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Shop Safety Tips For Woodturners

Over the years you come on tidbits of information that become a part of your routine. Woodturning is a hazardous hobby or profession. When I attend my woodturning club meetings I am constantly seeing members who have managed to injure themselves. If you have tried to get insurance to cover your woodturning activities you know that the insurers realize that injury is common and they may be severe and the insurance premiums reflect that. So here are some pointers to file away in your mind.

Most would agree that it is not good to be between a rock and a hard place. A tool rest does not have much give to it. When a finger is caught between a spinning block of wood or a four jawed chuck and the tool rest it is a formula for pain at the least and a disaster at worst. So learn to rotate your work piece by hand before you turn the power on and keep fingers clear of the gap between the tool rest and the spinning wood.

One of the conditions which can encourage such a mishap is an ornery banjo. The banjo slides on steel ways. Into it is fitted the tool rest post. There is little tolerance between the banjo and the lathe bed (or ways) when the lock released. So just a small amount of dust or wood chips can cause it to seize as you try to slide it up or back. So you wiggle on the lock down handle and push with the other hand. Often it will stick and then when heft is applied it suddenly gives way and slides into the moving work with unpleasant repercussions.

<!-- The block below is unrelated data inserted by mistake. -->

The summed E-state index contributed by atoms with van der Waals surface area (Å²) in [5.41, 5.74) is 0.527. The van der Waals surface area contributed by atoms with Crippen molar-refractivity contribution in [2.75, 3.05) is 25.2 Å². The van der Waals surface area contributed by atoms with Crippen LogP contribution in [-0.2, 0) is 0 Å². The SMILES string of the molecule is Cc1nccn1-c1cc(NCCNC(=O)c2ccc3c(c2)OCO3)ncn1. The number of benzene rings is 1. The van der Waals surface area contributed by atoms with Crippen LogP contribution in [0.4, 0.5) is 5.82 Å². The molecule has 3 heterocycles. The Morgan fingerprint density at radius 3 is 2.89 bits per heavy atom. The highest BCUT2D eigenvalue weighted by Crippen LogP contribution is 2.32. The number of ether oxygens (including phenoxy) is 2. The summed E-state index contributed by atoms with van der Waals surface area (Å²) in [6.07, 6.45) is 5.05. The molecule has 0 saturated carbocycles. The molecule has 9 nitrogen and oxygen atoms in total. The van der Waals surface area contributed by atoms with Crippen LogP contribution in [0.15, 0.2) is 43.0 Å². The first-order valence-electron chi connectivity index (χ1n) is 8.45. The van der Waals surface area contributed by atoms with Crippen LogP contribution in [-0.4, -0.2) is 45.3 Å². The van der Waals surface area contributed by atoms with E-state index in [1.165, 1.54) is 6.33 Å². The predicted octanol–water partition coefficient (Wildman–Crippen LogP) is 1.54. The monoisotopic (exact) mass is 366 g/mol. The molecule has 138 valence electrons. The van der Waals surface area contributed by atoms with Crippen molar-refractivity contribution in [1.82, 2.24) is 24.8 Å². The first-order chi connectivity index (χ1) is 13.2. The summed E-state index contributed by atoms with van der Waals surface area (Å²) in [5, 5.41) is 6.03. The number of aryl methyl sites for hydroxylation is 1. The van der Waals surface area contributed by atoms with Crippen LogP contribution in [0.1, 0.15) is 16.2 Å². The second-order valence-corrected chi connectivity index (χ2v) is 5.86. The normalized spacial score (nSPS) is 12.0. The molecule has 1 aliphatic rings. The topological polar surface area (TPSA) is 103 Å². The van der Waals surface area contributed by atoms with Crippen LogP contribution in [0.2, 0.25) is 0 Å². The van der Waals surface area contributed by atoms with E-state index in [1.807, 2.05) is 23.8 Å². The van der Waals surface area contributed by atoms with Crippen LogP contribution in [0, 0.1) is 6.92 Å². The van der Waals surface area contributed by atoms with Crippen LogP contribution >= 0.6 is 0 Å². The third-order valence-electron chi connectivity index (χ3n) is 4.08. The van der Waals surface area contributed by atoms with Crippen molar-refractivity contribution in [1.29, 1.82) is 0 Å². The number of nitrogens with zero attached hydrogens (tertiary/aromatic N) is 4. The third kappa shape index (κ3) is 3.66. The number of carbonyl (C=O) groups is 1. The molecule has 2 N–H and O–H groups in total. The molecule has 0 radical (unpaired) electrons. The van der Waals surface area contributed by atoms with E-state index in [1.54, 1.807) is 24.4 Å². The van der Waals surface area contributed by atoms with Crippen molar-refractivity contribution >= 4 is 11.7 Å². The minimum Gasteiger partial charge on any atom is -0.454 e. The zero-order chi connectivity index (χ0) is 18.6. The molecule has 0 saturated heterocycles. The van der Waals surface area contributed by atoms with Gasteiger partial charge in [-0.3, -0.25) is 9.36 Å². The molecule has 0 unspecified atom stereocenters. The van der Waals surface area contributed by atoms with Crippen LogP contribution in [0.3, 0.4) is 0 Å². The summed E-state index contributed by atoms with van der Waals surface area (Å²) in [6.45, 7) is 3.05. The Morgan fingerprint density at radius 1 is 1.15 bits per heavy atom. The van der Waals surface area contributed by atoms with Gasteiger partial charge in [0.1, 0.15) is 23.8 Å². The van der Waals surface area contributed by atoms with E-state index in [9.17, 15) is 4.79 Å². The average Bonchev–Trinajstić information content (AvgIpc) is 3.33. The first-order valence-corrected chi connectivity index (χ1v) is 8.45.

We all know that we are supposed to turn the lathe off when we adjust the banjo holding the tool rest. Yet I doubt there are one in a hundred turners who regularly do this. The reason is that time is money. It takes extra time to do this step.

What may help is to make sure that the banjo slides easily on the ways of the lathe. It is steel on steel and friction is a problem, especially when dust or chips are on the ways to reduce the clearance. It is not original with me but I read somewhere that if you take an ordinary piece of wax paper and rub the ways frequently, it makes the banjo slide easily.